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article imageLowest-ranked officer to administer oath to Philippine president

By Leo Reyes     May 14, 2010 in Politics
Apparent president-elect Sen. Noynoy Aquino is breaking tradition by having a non-supreme court justice administer his oath of office when he takes on his new job as president of the Philippines.
Senator Noynoy Aquino, a 50-year old bachelor who will soon assume the highest position in the Philippines by virtue of his landslide victory in the May 10 election, said he will take his oath of office as the country's most powerful person before a Barangay Chairman, instead of taking it traditionally before the chief justice of the supreme court.
A Barangay Chairman is the lowest-ranked government official in the bureaucracy next to Barangay councilmen.
The apparent president-elect said there is no law that prohibits the taking of oath of office before a Barangay Chairman. The apparent president-elect has opposed the appointment of a new chief justice of the supreme court days before the term of office of the incumbent president.
President Gloria Arroyo whose term ends on June 30, 2010 has appointed Renato Corona, an associate justice to the position of chief justice of the supreme court. Corona used to work with Arroyo as her chief of staff before his appointment to the supreme court.
Justice Renato Puno, the incumbent chief justice of the supreme court is retiring on May 17. Political opposition says Arroyo should let the incoming president appoint the new chief justice of the supreme court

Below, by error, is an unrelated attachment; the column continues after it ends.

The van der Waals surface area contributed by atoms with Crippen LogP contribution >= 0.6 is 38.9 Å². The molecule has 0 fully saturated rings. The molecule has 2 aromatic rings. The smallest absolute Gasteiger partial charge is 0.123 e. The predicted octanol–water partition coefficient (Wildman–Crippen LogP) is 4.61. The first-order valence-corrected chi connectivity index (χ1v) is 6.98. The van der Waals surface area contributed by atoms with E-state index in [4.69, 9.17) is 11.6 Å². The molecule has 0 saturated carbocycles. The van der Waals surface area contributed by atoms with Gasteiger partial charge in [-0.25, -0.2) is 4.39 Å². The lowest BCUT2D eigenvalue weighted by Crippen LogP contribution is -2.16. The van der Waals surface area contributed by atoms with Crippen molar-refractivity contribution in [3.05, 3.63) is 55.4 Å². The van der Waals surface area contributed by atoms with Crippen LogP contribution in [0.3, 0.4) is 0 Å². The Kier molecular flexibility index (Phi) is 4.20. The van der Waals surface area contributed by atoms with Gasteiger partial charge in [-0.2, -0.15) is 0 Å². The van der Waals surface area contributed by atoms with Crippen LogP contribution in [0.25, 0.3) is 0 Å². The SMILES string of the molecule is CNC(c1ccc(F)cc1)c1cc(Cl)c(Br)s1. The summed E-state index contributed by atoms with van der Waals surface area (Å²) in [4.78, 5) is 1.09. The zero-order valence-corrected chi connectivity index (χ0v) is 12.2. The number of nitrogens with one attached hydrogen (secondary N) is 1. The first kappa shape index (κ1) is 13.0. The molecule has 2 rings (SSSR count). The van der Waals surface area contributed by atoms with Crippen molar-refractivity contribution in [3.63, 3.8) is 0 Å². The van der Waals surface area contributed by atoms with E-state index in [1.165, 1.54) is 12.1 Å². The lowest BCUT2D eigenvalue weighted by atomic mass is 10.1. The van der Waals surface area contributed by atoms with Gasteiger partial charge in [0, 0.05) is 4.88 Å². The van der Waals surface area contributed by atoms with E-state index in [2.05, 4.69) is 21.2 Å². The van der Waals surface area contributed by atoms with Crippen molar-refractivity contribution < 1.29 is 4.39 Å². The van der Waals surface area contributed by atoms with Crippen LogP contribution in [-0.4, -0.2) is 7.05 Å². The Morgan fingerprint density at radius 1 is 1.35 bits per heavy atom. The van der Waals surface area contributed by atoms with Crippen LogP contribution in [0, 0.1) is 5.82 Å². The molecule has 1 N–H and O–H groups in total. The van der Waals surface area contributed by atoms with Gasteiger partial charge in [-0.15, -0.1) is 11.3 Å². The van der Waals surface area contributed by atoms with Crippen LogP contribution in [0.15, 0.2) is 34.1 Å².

Arroyo is facing high profile court cases once she losses her immunity from suits when she steps down from the presidency. The opposition believes a friendly supreme court justice could let her off the hook when the cases reach the supreme court for final decision.
Aquino agreed that Arroyo’s appointment of Corona was a "declaration of war’’ against his incoming administration.
"But more than anything , given the fact she probably assumes she’ll be facing a whole ton of cases, a whole lot of them, she is looking for sympathetic or friendly faces from those who will (try) her case. I think she did this for personal interests again rather than national interest," he said.
Malacanang Palace maintained that the apparent president-elect may be violating the constitution by allowing other public officials to administer the oath to the new president instead of the chief justice of the supreme court.
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